Sound & Brain
Ken: Is it true that sounds entered through the ears are processed differently between Japanese and Westerners?
Dad: An article based on a research done more than 30 years ago by Professor Tsunoda is the origin. This information became widely known by his book "The Brains of Japanese."
Ken: What differences are there?
Dad: First, you know that the brain has a left and a right side. There's a graph (( Diagram 1Reference 1) that indicates the brain activity to various sounds, comparing Japanese to Westerners. I'll explain using that. (Putting the cursor over "Diagram 1" displays the diagram.)
It can be said that the left brain is the language brain and the right brain is the music brain or artistic brain, and the role of the left is for rational cognition and the right is for emotional cognition. In the left brain of Japanese, however, the rational cognition and emotional cognition coexists.
Ken: When you look at this graph, you can see Japanese listen to more sounds using the left brain, as compared to Westerners.
Dad: Yes. The main characteristic of Japanese is that the left brain is listening to the vowel sounds. Professor Tsunoda's initial experiment was to find which side of the brain strongly received the language and non-language. The sound used in the experiment for the non-language sound was a simple 1 kHz tone, and for the sound representing the human languages was a continuous long vowel "A".
Ken: So Professor Tsunoda made the people from different countries listen to the experiment sounds and researched which brain listened to the sound?
Dad: Yes. To identify the brain's active part, an fMRI (functional magnetic resonance imaging), which detects the change in the brain's blood flow, is used now. But at that experiment, an analog device that measures the conversion mechanism of the brainstem system to decide which side of the brain is being used to process sound was used. Some researchers doubted the credibility of the result, but further experiment was done by another researcher using brain waves and MEG (Magneto-encephalography).
Ken: Was the result the same result as that of Professor Tsunoda
Dad: Yes. In response to the vowel sound stimulus, the result was that Japanese's left brain activated and American's right brain activated, providing proof to Professor Tsunoda's discovery. (Reference 2) Also insect sounds, such as cricket, showed the same tendency.
Ken: In ( this graph (Diagram 1), Eastern music instrument means Japanese music instrument, right? It's mysterious that Japanese uses the left brain for Japanese music instrument and the right brain for Western music instruments. The sound of shamisen, we analyzed before, do Japanese use the left brain to hear but Westerners uses the right brain?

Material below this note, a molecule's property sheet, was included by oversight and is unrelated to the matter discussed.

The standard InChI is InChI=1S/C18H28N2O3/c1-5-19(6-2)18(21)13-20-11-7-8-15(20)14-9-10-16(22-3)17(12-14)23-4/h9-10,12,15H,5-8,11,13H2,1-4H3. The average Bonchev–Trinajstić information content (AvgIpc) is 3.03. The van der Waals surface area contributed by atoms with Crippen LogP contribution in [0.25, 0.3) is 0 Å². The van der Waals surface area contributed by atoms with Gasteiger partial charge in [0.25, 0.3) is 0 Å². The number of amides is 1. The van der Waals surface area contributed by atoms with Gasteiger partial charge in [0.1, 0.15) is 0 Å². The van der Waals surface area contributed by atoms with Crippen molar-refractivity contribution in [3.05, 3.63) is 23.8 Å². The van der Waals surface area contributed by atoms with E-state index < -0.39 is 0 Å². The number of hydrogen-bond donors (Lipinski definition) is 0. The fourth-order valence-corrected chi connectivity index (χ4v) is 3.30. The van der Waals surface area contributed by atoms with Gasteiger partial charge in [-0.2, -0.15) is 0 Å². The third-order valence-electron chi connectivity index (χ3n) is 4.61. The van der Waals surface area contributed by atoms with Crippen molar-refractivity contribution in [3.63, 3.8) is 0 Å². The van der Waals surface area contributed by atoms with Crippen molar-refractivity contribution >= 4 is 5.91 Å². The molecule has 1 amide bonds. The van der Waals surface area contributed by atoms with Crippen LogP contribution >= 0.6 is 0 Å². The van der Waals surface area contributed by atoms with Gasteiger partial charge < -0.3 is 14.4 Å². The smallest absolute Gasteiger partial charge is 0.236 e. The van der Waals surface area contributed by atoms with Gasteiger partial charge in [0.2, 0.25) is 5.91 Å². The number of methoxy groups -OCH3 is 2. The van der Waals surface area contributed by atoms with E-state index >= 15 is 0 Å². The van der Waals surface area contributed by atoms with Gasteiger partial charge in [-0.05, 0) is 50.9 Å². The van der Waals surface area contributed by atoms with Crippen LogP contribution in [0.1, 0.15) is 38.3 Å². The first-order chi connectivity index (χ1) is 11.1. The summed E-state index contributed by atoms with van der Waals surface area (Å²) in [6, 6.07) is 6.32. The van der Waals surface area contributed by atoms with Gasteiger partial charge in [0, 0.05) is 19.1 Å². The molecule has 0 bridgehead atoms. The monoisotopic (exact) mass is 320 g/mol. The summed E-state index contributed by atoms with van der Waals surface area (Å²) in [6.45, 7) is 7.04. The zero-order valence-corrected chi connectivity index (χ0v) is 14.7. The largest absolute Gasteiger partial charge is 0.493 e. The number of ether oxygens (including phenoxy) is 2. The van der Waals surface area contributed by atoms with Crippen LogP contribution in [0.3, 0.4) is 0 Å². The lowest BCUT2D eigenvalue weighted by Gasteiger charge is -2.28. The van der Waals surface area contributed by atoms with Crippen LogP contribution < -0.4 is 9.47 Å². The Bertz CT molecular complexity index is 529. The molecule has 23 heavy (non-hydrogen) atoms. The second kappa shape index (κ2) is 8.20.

Dad: Yes. That is also a characteristic difference. Japanese receives Japanese music instrument and nature sound that has a vowel structure with the left brain. The reverberation of a bell at the temple might be heard as a vowel sound as well.
Ken: How about the people from other Asian countries or Japanese that were raised overseas?
Dad: It is said that the special characteristics of Japanese brain are all attributable to the Japanese language. So Koreans and Chinese are similar to Westerners and even if one is Japanese, if Japanese isn't the native language, they have similar brain structure as Westerners.
Ken: Japanese listens to insect sounds with the language brain of the left brain?
Dad: Even for insect sounds, Japanese have a special way of hearing them. I have many entertaining story about insect sounds, so I'll tell you all about it another time.
Ken: If Japanese have a different sensation to sounds compared to other countries, is there any problem that could come about that?
Dad:It cannot clearly be stated that Japanese has different senses, but there's a big difference from other nations, especially with nature sounds like insects and rain. Japanese just don't hear it as a sound; but they feel seasons, overlap people's emotions and look for meaning in it. This may have influences on the Japanese culture of accepting the nature instead of confronting it. Japanese should be more self-aware about it.
*Reference 1: Structure of Sound Sense and Culture
(Interview with Tadanobu Tsunoda) in "The Root of Music", Fumio Koizumi,
*Reference 2: "Japanese Brain Doesn't Need Subject", Hiroshi Tsukimoto, Kodansha, Ltd.